After more than a year of work, an Arkansas legislative task force is preparing to release a report with recommendations on how the state can better meet the needs of special education students.
The Task Force on Best Practices for Special Education met for the last time Wednesday. It consists of a couple dozen educators, advocates and legislators.
Sen. Uvalde Lindsey (D-Fayetteville) is the chair of the task force. He says the report will call for better communication among the various groups and interests that serve special needs kids.
“We say, tear down the silos that isolate each one of us, each one of our particular divisions or organizations or programs and help us just sort of blend all the best of what we do together into a cohesive delivery of service that always, always focuses on the needs of the child,” he says.
Lindsey says increasing funding for services to kids with “catastrophic” --or high cost--disabilities will be another component.
He says annual funding to serve the catastrophic cases has been flat since the General Assembly passed legislation in response to a court order in the landmark case Lakeview School District No. 25 v. Huckabee. For nearly a decade, Lindsey says funding to serve the catastrophic cases has been flat at $11 million, while he says there are currently $30 million in documented needs. The number of kids who have severe disabilities has gone from less than 500 to nearly 1400 over the last five years, he says.
“Almost three times the number of kids—same amount of money. What does that mean? It means we’re under funding the needs of those kids that have a catastrophic issue of disability that is expensive to address and to treat and to make sure that child receives an adequate and equitable education,” Lindsey says.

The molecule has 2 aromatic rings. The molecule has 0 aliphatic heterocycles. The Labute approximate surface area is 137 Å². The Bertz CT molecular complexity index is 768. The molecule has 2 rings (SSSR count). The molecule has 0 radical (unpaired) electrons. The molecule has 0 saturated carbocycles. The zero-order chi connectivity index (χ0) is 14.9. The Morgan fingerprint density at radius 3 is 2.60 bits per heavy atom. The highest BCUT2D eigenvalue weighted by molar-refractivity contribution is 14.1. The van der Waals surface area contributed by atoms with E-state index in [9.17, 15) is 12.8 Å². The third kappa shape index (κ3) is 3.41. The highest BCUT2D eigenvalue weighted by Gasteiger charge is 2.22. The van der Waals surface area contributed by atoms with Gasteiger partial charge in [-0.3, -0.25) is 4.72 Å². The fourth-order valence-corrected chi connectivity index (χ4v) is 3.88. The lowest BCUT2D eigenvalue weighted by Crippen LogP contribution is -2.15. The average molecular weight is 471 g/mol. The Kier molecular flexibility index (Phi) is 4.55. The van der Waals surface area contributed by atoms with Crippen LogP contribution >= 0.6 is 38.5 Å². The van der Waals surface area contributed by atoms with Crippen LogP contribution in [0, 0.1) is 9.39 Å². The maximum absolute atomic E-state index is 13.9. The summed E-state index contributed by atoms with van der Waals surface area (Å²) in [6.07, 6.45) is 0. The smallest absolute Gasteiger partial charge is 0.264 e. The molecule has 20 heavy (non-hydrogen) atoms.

The task force will recommend a $19 million funding increase for services to kids with the high-cost, severe disabilities. Also, there will be a request for a nearly $105 million increase to improve the ratio of special needs teachers for every 500 students from 2.9 to 3.3. Lindsey has said the task force would recommend an incremental funding increase to occur over several years.
The recommendation to fund an increase for special needs teachers is based on findings from a 2014 study by Picus Odden and Associates, an outside consultant hired to assess the state’s school funding matrix and school broadband services.
The Special Ed task force has to finalize the report on recommendations by September 1st. According to the statute that created the group, the Governor, House and Senate leaders and chairs on legislative committees are to receive copies.
Lindsey says Lampkin was a “guiding light to many of us in the education community,” noting that she spent nearly 20 years as a special education teacher in her three decades of teaching in Monticello and Drew County.
“We’re trying to build the special education task force report…in honor of the great life that Sheila Lampkin lived and what she did for kids and families that are living with special needs,” Lindsey says.